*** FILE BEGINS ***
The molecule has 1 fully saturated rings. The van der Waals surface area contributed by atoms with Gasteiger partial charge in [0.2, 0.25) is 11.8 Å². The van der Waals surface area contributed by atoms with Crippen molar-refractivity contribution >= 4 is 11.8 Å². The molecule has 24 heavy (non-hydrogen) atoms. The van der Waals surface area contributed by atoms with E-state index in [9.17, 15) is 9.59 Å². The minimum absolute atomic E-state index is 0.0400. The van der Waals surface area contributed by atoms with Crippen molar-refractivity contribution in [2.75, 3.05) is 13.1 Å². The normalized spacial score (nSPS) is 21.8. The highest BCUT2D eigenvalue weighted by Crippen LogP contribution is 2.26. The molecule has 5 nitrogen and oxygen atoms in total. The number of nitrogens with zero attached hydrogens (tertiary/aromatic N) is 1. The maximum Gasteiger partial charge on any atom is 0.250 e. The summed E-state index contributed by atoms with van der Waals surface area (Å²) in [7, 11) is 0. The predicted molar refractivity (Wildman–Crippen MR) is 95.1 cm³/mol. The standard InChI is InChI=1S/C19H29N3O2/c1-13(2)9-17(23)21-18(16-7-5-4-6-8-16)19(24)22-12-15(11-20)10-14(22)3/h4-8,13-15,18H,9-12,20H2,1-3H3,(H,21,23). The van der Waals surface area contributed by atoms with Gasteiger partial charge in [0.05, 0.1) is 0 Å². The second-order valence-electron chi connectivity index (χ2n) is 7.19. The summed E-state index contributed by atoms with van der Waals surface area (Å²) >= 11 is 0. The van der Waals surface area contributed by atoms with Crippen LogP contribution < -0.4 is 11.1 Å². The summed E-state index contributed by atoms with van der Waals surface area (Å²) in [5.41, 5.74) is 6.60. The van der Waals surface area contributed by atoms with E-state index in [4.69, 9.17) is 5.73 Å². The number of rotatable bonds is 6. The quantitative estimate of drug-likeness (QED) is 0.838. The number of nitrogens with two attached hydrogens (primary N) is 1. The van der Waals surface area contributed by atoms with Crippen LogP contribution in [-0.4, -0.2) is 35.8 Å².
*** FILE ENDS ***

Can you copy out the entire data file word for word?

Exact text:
The molecule has 1 fully saturated rings. The van der Waals surface area contributed by atoms with Gasteiger partial charge in [0.2, 0.25) is 11.8 Å². The van der Waals surface area contributed by atoms with Crippen molar-refractivity contribution >= 4 is 11.8 Å². The molecule has 24 heavy (non-hydrogen) atoms. The van der Waals surface area contributed by atoms with E-state index in [9.17, 15) is 9.59 Å². The minimum absolute atomic E-state index is 0.0400. The van der Waals surface area contributed by atoms with Crippen molar-refractivity contribution in [2.75, 3.05) is 13.1 Å². The normalized spacial score (nSPS) is 21.8. The highest BCUT2D eigenvalue weighted by Crippen LogP contribution is 2.26. The molecule has 5 nitrogen and oxygen atoms in total. The number of nitrogens with zero attached hydrogens (tertiary/aromatic N) is 1. The maximum Gasteiger partial charge on any atom is 0.250 e. The summed E-state index contributed by atoms with van der Waals surface area (Å²) in [7, 11) is 0. The predicted molar refractivity (Wildman–Crippen MR) is 95.1 cm³/mol. The standard InChI is InChI=1S/C19H29N3O2/c1-13(2)9-17(23)21-18(16-7-5-4-6-8-16)19(24)22-12-15(11-20)10-14(22)3/h4-8,13-15,18H,9-12,20H2,1-3H3,(H,21,23). The van der Waals surface area contributed by atoms with Gasteiger partial charge in [0.05, 0.1) is 0 Å². The second-order valence-electron chi connectivity index (χ2n) is 7.19. The summed E-state index contributed by atoms with van der Waals surface area (Å²) >= 11 is 0. The van der Waals surface area contributed by atoms with Crippen LogP contribution < -0.4 is 11.1 Å². The summed E-state index contributed by atoms with van der Waals surface area (Å²) in [5.41, 5.74) is 6.60. The van der Waals surface area contributed by atoms with E-state index in [4.69, 9.17) is 5.73 Å². The number of rotatable bonds is 6. The quantitative estimate of drug-likeness (QED) is 0.838. The number of nitrogens with two attached hydrogens (primary N) is 1. The van der Waals surface area contributed by atoms with Crippen LogP contribution in [-0.4, -0.2) is 35.8 Å².